While this area wouldn’t be my first choice either, I wouldn’t put things so strongly. A friend of mine used to hold D&D games in his mother’s house, which was in a neighborhood just off West 38th. It was in a little tucked-away neighborhood of well-maintained houses. As I recall, the mother hadn’t had any problems in the years she’d lived there. We parked on the street without worrying about theft or vandalism.

    I wouldn’t have walked around on the nearby part of 38th street at night, and when I drove over I often passed groups of police cars with their lights flashing. Nevertheless, I felt safer there at night than I would in the rough parts of Chicago or DC in the day.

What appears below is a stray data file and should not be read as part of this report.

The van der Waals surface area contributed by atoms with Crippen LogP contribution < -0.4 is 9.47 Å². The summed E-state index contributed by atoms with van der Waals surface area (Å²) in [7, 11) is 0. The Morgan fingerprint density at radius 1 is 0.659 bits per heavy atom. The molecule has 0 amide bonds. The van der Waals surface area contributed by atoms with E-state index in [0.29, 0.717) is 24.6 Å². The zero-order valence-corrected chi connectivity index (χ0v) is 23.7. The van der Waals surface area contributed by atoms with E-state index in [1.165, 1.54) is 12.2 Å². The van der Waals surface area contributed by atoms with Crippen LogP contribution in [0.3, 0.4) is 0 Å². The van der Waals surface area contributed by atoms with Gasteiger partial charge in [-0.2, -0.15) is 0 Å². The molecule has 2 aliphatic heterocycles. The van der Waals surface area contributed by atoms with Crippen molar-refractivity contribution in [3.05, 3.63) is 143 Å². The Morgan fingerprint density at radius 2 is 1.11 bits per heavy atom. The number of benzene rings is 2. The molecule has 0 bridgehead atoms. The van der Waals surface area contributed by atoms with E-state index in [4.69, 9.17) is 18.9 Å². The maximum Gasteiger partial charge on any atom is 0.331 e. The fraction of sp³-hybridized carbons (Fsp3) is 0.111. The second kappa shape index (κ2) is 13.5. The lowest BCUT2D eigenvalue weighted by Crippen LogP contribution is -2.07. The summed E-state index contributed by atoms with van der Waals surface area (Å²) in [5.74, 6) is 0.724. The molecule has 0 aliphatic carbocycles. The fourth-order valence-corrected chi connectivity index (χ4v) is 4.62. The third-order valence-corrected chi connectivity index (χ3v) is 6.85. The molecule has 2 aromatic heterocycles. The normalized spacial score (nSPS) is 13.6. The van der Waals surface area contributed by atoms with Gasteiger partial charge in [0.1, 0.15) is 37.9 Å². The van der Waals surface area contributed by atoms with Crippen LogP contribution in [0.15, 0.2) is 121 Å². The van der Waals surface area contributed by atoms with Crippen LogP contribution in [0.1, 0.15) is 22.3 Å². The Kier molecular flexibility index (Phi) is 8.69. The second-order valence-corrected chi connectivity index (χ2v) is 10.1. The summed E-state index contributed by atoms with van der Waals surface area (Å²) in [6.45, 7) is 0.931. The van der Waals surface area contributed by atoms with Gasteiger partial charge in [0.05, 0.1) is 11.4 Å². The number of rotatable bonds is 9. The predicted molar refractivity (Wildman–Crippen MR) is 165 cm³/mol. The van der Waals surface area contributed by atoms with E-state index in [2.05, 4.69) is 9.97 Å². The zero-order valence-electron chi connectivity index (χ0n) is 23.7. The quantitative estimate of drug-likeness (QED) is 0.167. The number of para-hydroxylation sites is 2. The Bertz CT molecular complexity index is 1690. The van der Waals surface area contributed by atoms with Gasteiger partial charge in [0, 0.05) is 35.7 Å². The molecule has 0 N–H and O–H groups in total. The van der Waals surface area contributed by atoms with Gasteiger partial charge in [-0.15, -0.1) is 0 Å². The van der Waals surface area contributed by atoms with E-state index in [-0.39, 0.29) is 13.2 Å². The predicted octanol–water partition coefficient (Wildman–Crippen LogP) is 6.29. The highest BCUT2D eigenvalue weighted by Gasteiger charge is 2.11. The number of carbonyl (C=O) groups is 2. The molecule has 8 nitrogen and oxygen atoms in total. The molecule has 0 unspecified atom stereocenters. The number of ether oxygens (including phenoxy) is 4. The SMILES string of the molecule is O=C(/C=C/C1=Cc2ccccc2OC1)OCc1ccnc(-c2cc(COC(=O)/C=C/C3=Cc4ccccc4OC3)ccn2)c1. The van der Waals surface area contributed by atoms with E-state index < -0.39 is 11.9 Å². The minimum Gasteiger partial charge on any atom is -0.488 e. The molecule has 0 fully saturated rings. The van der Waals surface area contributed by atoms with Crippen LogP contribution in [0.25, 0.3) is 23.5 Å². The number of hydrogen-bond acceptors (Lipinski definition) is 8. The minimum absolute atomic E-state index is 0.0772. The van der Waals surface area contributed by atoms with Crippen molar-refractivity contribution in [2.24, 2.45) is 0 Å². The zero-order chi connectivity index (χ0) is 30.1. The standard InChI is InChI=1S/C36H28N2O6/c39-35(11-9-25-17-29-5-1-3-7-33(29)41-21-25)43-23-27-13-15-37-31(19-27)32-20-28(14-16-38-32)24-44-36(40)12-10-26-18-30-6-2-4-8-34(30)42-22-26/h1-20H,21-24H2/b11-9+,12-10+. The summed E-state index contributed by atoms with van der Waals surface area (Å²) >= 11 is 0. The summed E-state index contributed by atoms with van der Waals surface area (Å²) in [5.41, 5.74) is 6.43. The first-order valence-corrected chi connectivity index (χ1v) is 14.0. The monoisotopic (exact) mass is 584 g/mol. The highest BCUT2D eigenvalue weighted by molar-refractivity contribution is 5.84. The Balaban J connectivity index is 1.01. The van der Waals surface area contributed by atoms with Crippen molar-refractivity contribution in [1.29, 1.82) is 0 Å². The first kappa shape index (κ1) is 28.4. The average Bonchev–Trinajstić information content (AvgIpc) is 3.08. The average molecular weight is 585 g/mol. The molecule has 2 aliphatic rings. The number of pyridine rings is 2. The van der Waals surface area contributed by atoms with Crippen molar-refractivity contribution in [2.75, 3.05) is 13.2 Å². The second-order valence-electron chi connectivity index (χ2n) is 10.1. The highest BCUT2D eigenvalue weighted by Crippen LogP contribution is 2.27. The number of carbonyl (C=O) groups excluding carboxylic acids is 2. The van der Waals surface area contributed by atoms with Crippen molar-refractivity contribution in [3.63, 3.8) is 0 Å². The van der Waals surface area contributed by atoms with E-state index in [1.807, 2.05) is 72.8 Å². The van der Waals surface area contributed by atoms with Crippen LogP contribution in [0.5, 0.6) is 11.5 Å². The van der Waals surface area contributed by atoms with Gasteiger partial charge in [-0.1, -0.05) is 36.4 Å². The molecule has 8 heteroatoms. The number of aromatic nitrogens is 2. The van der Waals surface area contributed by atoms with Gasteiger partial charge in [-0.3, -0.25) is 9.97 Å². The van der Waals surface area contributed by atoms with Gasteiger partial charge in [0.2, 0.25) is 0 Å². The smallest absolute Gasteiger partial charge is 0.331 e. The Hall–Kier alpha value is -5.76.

We moved after being told our daughter would have to wear a school uniform because of the risk of gang violence…IN KINDERGARTEN.

    I don’t have kids in schools, and I had two college degrees before IPS instituted the uniforms last year. So what follows is the POV of a non-parent with teacher friends.

    There isn’t a problem with gang violence in kindergarten. There is a gang presence in some schools. (My high school, Crispus Attucks*, had plenty of “Black Gangster Disiples” graffiti. We used to joke about starting a gang called the Editors and correcting the other graffiti in blue spray-paint, but we didn’t think anyone else would find it funny.) But the uniform policy covers all IPS schools and grades.